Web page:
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A TEAM from the University of Leeds has won the inaugural Young Process Engineer Prize set up by IChemE’s Water Special Interest Group (SIG) to mark its 30th anniversary.
The prize, which is sponsored by Arup, is aimed at young chemical engineers to interest them in the water industry. Oliver Grasham and Robert White, postgraduate process engineers at Leeds, were selected as winners for their project to remove nitrogen from wastewater. They win £1,000 (US$1,300).
Nitrogen exists as ammonia in wastewater, which is usually removed by the addition of air to facilitate the use of ammonia by bacteria. The process uses 25% of a water treatment works’ energy and produces 75% of its greenhouse gas emissions. Grasham and White instead developed a novel process to decompose the ammonia into hydrogen, which can be used in fuel cells to generate electricity.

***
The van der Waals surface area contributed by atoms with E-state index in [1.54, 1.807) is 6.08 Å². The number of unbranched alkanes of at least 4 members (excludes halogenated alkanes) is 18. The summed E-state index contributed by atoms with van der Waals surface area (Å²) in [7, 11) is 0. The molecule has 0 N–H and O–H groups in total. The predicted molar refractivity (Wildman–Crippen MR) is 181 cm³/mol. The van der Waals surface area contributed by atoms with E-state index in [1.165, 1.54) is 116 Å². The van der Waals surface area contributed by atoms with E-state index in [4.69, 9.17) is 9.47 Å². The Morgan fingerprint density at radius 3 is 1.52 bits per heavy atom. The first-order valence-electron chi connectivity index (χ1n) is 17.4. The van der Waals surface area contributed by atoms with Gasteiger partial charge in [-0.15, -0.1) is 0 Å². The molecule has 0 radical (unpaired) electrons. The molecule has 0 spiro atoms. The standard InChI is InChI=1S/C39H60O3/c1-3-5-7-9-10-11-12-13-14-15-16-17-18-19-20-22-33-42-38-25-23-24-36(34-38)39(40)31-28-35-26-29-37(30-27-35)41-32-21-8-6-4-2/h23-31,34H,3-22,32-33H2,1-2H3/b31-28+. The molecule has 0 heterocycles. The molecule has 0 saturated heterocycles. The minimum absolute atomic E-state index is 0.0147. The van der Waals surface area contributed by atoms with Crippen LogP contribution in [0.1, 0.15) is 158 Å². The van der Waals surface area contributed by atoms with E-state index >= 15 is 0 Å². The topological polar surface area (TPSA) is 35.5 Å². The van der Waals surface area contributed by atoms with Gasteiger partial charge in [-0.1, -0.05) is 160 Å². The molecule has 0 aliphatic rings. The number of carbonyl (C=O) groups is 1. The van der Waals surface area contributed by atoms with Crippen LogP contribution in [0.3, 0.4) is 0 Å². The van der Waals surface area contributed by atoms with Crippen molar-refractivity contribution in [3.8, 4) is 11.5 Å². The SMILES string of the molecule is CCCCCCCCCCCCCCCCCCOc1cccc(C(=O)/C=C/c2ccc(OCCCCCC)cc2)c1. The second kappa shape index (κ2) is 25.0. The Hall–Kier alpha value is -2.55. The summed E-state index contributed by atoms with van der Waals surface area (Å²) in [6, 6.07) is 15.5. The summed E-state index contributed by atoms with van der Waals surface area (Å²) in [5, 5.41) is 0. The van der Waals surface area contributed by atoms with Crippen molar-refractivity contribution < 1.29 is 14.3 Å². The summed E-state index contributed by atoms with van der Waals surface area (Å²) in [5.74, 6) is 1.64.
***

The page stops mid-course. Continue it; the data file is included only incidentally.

The runners up are Aman Majid from the University of Oxford and Olivia Bailey from the University of Bath. Majid’s Smart Water project introduced artificial intelligence to wastewater treatment, while Bailey’s project, Sewer Systems of the Future, looked at designing sewer systems to conserve water and improve efficiency.
Entrants submitted a video of their work, and the videos from the winners and the runners up can now be viewed on IChemE’s YouTube channel.
“These three entries were excellent videos, describing projects where the aims were very credible, and fully in-line with the aims and themes of the competition. The judges noted that these promising projects were at an early stage, and have invited the winners to update us in due course as to the development and outcome of their research,” said Chris Short, chair of the Water SIG, adding: “The competition received great interest, a clear sign that chemical engineering matters in the water sector.”
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